- Lack of an objective method for selecting theories: Theory Mapping is based on the view that in areas where controlled experiment is not possible (and so theories cannot be falsified using the scientific method), society currently lacks a method for selecting the best theories. This applies to climate change since, as the IPCC AR4 2007 report points out, a controlled experiment cannot be done on the world's climate! (AR4 Chap 9, p668). Theory Mapping provides such a method, in which the public Theory Mapping debate will result in a clear ranking of which theories provide the most coherent explanation of the facts about climate change. This is therefore an opportunity for the anthropogenic theory to conclusively demonstrate that it is the best, and hence bring closure to the issue. But it is also an opportunity for the sceptics to show that their preferred explanation for global warming is equally if not more coherent, and so greatly increase their credibility.
- Different views over levels of scientific proof: it is argued by some sceptics that the degree of certainty is not high enough to warrant action. A key benefit of Theory Mapping is to uncover different underlying assumptions and require that they be coherently justified, so a Theory Mapping Debate may be able to resolve this issue.
- Disagreement over the 'facts': each side quote facts to support their view that the other side disagrees on e.g. sceptics often challenge conventional scientific estimates of how important carbon dioxide is compared to other greenhouse gases. Theory Mapping requires that for a fact to be given as evidence for a theory, it must be first agreed between both sides. If they cannot reach agreement, they then unpack the 'fact' into its different sources until they hit the 'raw' facts that are publicly verifiable and so cannot be disagreed over e.g. that scientific study A using method S concluded levels of carbon dioxide at Y, while study B using method T concluded levels of X. Each side then needs to come up with a coherent interpretation of those studies that fits their overall case e.g. if the sceptic disagrees with the conclusion of study B, he/she must mount a coherent attack on the method T that they used.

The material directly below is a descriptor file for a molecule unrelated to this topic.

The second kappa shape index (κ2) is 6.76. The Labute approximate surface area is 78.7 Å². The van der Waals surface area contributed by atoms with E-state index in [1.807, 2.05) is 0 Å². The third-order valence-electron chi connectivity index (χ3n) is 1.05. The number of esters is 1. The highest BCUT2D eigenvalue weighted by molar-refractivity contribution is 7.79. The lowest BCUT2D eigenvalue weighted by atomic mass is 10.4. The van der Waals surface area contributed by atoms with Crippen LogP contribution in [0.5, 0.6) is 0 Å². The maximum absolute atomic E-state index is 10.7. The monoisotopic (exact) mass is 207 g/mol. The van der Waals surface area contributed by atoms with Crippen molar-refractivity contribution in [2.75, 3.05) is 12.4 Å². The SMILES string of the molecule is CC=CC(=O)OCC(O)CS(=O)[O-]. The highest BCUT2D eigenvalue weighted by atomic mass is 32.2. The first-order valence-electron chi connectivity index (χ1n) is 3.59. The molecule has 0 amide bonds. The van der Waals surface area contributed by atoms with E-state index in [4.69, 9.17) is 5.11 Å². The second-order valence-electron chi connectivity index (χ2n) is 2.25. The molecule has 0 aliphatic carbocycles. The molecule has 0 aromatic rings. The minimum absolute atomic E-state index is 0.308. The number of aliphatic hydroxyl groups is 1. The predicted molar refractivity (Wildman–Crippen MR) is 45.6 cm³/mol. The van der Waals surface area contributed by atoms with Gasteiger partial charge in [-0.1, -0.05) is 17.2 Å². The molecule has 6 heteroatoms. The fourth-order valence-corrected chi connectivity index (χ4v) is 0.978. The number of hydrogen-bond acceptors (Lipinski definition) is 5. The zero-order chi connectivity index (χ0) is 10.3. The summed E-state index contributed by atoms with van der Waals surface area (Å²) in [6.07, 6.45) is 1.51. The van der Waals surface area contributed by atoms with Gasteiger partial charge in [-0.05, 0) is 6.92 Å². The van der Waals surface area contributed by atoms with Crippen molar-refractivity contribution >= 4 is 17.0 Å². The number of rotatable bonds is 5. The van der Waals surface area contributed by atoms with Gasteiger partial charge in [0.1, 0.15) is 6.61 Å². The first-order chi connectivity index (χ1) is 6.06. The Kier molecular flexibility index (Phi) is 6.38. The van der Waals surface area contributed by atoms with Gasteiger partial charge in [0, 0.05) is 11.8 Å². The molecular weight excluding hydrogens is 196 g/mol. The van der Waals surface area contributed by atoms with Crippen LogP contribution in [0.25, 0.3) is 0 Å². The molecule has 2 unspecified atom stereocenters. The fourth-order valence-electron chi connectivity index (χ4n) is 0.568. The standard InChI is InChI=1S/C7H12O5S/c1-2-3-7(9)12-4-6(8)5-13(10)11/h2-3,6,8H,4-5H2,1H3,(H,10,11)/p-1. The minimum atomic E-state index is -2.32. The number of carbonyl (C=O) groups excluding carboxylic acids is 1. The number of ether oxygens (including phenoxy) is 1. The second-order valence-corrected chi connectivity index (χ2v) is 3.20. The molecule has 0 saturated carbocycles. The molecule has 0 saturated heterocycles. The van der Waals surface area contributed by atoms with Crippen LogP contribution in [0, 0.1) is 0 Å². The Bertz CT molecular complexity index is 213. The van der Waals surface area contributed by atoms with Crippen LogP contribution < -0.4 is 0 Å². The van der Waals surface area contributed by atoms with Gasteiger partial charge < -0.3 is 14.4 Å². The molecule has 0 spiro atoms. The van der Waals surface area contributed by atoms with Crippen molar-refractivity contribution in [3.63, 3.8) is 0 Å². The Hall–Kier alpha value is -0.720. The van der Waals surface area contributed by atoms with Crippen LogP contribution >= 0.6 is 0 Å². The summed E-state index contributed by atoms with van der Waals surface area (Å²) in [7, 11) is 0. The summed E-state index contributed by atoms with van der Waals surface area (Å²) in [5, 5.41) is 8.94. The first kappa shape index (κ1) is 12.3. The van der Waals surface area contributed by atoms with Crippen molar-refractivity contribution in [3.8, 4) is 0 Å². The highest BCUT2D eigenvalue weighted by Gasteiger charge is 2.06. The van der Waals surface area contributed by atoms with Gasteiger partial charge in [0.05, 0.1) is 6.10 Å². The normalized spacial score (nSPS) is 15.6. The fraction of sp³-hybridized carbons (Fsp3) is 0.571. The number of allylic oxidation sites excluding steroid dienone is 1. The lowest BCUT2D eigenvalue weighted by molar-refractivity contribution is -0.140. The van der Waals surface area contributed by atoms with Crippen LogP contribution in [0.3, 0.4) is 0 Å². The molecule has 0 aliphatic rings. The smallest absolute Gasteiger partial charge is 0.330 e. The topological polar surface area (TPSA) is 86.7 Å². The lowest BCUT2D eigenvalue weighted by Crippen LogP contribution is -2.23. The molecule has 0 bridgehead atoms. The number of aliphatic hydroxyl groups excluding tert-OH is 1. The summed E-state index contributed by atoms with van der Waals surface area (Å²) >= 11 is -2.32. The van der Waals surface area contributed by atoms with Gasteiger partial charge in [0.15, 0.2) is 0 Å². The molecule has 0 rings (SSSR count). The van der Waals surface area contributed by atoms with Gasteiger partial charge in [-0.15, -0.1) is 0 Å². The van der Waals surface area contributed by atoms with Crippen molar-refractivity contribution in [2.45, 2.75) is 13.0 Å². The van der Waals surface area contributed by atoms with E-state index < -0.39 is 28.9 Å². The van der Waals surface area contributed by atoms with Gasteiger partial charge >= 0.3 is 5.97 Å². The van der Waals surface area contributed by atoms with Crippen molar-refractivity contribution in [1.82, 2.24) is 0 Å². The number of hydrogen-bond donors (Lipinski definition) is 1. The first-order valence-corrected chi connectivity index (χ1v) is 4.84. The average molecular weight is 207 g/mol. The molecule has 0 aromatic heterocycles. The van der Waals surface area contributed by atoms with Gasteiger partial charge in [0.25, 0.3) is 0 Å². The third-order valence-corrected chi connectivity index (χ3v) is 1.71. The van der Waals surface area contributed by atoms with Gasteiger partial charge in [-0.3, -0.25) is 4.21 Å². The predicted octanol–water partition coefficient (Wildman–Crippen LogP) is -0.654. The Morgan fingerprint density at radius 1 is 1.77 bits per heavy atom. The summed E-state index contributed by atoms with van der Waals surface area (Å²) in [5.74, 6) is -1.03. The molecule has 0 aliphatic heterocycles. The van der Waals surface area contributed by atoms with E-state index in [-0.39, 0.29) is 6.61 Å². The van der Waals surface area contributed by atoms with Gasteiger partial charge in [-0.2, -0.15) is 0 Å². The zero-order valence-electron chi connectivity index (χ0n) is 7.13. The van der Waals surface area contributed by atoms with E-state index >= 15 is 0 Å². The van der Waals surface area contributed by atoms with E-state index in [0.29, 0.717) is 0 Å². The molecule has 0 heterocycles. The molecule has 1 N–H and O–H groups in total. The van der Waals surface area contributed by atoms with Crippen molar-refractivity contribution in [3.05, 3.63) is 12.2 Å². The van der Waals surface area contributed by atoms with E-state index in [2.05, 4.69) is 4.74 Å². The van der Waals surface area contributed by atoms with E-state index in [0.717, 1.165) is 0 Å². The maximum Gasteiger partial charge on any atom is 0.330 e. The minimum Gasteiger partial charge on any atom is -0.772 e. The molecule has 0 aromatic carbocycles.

- Different interests: it may be that both sides of the debate have different vested interests, which makes agreement harder. In scoring theories in a completely objective way, Theory Mapping can rise above this.
3. High-profile: as a high profile issue it will be easier to find people interested in participating, and easier to get funding for the public debate (see below).
4. Academic: much of the debate over climate change is between qualified scientists, and so this is a good test of how well Theory Mapping can be used to improve the efficiency of academic debates.
When can the debate be made public?
If the first pilot is successful, I would seek funding for a full public Theory Mapping Debate with high profile scientists on both sides, ideally before the United Nations Climate Change conference in Dec 2009. This would later be opened up for public participation as a Theory Mapping Competition to find the most coherent explanation of the facts (for the difference between a Theory Mapping Debate and Competition, see the post Modes of Application). As a result of this process, it will be possible to resolve the debate over the causes of climate change so that all attention can be focused on the policy implications.